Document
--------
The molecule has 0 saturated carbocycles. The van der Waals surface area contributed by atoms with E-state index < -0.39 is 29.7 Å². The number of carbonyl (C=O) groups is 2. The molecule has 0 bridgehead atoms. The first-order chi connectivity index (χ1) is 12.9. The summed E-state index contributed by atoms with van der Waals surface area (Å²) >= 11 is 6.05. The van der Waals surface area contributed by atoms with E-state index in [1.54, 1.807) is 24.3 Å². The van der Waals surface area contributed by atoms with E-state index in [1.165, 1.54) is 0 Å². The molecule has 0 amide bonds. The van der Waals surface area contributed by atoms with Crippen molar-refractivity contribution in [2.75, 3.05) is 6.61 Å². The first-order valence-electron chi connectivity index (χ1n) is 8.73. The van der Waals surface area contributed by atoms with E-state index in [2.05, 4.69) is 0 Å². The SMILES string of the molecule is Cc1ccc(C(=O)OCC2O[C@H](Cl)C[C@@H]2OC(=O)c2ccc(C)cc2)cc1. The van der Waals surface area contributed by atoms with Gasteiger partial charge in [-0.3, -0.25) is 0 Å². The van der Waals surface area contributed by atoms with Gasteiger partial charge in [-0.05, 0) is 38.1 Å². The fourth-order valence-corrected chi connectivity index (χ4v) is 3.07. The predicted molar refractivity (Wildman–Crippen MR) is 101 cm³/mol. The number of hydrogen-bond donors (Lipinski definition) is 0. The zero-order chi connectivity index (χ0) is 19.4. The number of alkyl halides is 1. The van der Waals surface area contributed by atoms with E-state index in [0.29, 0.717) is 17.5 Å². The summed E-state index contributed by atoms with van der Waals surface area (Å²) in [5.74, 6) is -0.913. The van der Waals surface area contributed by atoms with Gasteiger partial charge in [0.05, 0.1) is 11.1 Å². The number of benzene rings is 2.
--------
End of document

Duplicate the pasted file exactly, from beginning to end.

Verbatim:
The molecule has 0 saturated carbocycles. The van der Waals surface area contributed by atoms with E-state index < -0.39 is 29.7 Å². The number of carbonyl (C=O) groups is 2. The molecule has 0 bridgehead atoms. The first-order chi connectivity index (χ1) is 12.9. The summed E-state index contributed by atoms with van der Waals surface area (Å²) >= 11 is 6.05. The van der Waals surface area contributed by atoms with E-state index in [1.54, 1.807) is 24.3 Å². The van der Waals surface area contributed by atoms with E-state index in [1.165, 1.54) is 0 Å². The molecule has 0 amide bonds. The van der Waals surface area contributed by atoms with Crippen molar-refractivity contribution in [2.75, 3.05) is 6.61 Å². The first-order valence-electron chi connectivity index (χ1n) is 8.73. The van der Waals surface area contributed by atoms with E-state index in [2.05, 4.69) is 0 Å². The SMILES string of the molecule is Cc1ccc(C(=O)OCC2O[C@H](Cl)C[C@@H]2OC(=O)c2ccc(C)cc2)cc1. The van der Waals surface area contributed by atoms with Gasteiger partial charge in [-0.3, -0.25) is 0 Å². The van der Waals surface area contributed by atoms with Gasteiger partial charge in [-0.05, 0) is 38.1 Å². The fourth-order valence-corrected chi connectivity index (χ4v) is 3.07. The predicted molar refractivity (Wildman–Crippen MR) is 101 cm³/mol. The number of hydrogen-bond donors (Lipinski definition) is 0. The zero-order chi connectivity index (χ0) is 19.4. The number of alkyl halides is 1. The van der Waals surface area contributed by atoms with E-state index in [0.29, 0.717) is 17.5 Å². The summed E-state index contributed by atoms with van der Waals surface area (Å²) in [5.74, 6) is -0.913. The van der Waals surface area contributed by atoms with Gasteiger partial charge in [0.05, 0.1) is 11.1 Å². The number of benzene rings is 2.